View from City Road: BT puts cat among cable company pigeons

Where does interaction end and broadcasting begin? Much arcane argument on the subject is threatened as the UK cable television industry heads for the courts in an attempt to unplug British Telecommunications' newly launched experiment in providing video-on-demand to its telephone customers.

As far as can be made out the rules state that BT will be allowed to offer full broadcasting down its telephone wires after 2001, subject to an interim review in 1998.

Cable TV companies are extremely upset by BT's move, epecially as it is backed by the big names in broadcast provision. The cable companies have spent pounds 2bn so far in digging up pavements and roads to connect UK households to their services, and they plan to spend between pounds 6bn and pounds 8bn more by the end of the decade.

BT is arguing that video-on-demand is not the same as broadcasting. Customers will interact with the new service to select the timing and content of their viewing rather than gaze at a dumb terminal.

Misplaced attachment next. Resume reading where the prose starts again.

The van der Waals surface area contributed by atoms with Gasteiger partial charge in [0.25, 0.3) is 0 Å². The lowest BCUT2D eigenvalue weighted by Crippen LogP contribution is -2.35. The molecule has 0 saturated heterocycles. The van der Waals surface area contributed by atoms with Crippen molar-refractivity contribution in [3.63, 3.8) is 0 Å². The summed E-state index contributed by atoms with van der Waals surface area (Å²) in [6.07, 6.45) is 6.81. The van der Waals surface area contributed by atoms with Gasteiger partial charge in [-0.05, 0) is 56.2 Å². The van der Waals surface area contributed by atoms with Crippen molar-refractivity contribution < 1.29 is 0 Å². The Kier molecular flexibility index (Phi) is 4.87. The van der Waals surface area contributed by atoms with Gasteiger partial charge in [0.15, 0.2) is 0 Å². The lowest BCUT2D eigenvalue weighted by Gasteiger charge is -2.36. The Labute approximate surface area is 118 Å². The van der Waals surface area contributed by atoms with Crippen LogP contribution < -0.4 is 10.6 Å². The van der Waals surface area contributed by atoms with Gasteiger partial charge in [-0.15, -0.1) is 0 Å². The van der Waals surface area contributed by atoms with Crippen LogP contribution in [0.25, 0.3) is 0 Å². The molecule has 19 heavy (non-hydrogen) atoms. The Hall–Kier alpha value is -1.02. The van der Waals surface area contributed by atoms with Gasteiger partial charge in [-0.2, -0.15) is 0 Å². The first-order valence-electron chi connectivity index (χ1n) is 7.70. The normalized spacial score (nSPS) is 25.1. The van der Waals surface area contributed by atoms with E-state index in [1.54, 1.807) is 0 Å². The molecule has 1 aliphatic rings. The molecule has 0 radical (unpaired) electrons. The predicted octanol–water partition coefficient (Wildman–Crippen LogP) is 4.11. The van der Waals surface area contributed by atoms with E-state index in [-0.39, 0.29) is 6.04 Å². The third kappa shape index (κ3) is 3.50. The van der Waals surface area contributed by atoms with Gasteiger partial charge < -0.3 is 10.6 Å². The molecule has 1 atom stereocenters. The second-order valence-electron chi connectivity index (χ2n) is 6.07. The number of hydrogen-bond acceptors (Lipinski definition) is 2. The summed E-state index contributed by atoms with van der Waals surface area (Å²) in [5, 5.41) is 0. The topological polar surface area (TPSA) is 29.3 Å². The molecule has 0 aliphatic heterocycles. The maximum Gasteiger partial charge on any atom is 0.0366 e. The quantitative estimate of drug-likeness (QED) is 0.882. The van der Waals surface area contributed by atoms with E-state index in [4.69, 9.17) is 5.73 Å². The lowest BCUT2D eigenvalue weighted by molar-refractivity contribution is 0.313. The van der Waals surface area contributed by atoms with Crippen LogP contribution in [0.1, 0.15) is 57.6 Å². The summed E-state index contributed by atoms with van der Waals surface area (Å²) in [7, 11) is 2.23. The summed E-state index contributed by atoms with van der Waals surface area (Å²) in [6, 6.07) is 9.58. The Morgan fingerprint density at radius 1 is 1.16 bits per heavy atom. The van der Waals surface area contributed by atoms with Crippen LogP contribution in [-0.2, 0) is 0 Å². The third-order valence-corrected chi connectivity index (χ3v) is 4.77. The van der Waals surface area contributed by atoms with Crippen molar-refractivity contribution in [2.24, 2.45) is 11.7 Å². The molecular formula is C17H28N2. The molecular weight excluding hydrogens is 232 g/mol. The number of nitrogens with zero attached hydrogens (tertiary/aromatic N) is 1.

Clearly there is much blurring at the edges between interaction and broadcasting. The Office of Fair Trading ought to take the view that if consumers want the extra services the Government ought not to stand in the way and the cable companies should pipe down.

There are, in any case, one or two hidden agendas behind BT's action. Mercury and the cable companies, which offer low-cost or even free telephone services in the local loop, are eroding BT's market share.

The combination of Mercury and the cable companies is likely, the brokers Smith New Court say, to take about 2.5 per cent of the residential telephone market away from BT every year until the end of the decade, reducing its share to 80 per cent.

It is clearly in BT's interest to slow the rate of attrition in its market share from the more dynamic cable companies. Already BT is marketing BSkyB satellite dishes on the grounds that every home with a dish is unlikely to want cable TV as well.

Video-on-demand is obviously another way of reducing the attractions of cable and so potential loss of telephone custom.

The second hidden agenda is more far-reaching and involves the building of an 'information super- highway'. BT has no intention of spending billions on fibre optic links in the local loop if it can only use it for telephone calls.

Video-on-demand is a way for BT to earn a decent return on an investment in largely fibre optic cable that could cost pounds 15bn. BT will no doubt argue that there would be economic gains for the nation from such a network. It is probably right. If cable companies want to compete with BT's video- on-demand they should deliver better-quality programmes.

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